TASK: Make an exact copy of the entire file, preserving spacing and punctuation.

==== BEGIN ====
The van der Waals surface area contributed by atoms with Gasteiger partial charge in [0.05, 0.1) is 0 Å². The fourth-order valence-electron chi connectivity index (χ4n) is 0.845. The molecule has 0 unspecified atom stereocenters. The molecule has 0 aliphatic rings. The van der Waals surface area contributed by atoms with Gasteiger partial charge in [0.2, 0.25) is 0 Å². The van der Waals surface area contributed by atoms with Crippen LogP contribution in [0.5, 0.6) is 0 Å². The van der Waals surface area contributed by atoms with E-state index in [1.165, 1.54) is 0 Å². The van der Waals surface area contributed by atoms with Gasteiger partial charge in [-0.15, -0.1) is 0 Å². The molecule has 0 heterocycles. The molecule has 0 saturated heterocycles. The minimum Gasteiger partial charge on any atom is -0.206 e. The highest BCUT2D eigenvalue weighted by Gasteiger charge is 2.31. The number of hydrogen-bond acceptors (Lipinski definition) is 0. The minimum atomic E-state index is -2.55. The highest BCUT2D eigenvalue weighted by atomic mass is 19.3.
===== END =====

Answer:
The van der Waals surface area contributed by atoms with Gasteiger partial charge in [0.05, 0.1) is 0 Å². The fourth-order valence-electron chi connectivity index (χ4n) is 0.845. The molecule has 0 unspecified atom stereocenters. The molecule has 0 aliphatic rings. The van der Waals surface area contributed by atoms with Gasteiger partial charge in [0.2, 0.25) is 0 Å². The van der Waals surface area contributed by atoms with Crippen LogP contribution in [0.5, 0.6) is 0 Å². The van der Waals surface area contributed by atoms with E-state index in [1.165, 1.54) is 0 Å². The van der Waals surface area contributed by atoms with Gasteiger partial charge in [-0.15, -0.1) is 0 Å². The molecule has 0 heterocycles. The molecule has 0 saturated heterocycles. The minimum Gasteiger partial charge on any atom is -0.206 e. The highest BCUT2D eigenvalue weighted by Gasteiger charge is 2.31. The number of hydrogen-bond acceptors (Lipinski definition) is 0. The minimum atomic E-state index is -2.55. The highest BCUT2D eigenvalue weighted by atomic mass is 19.3.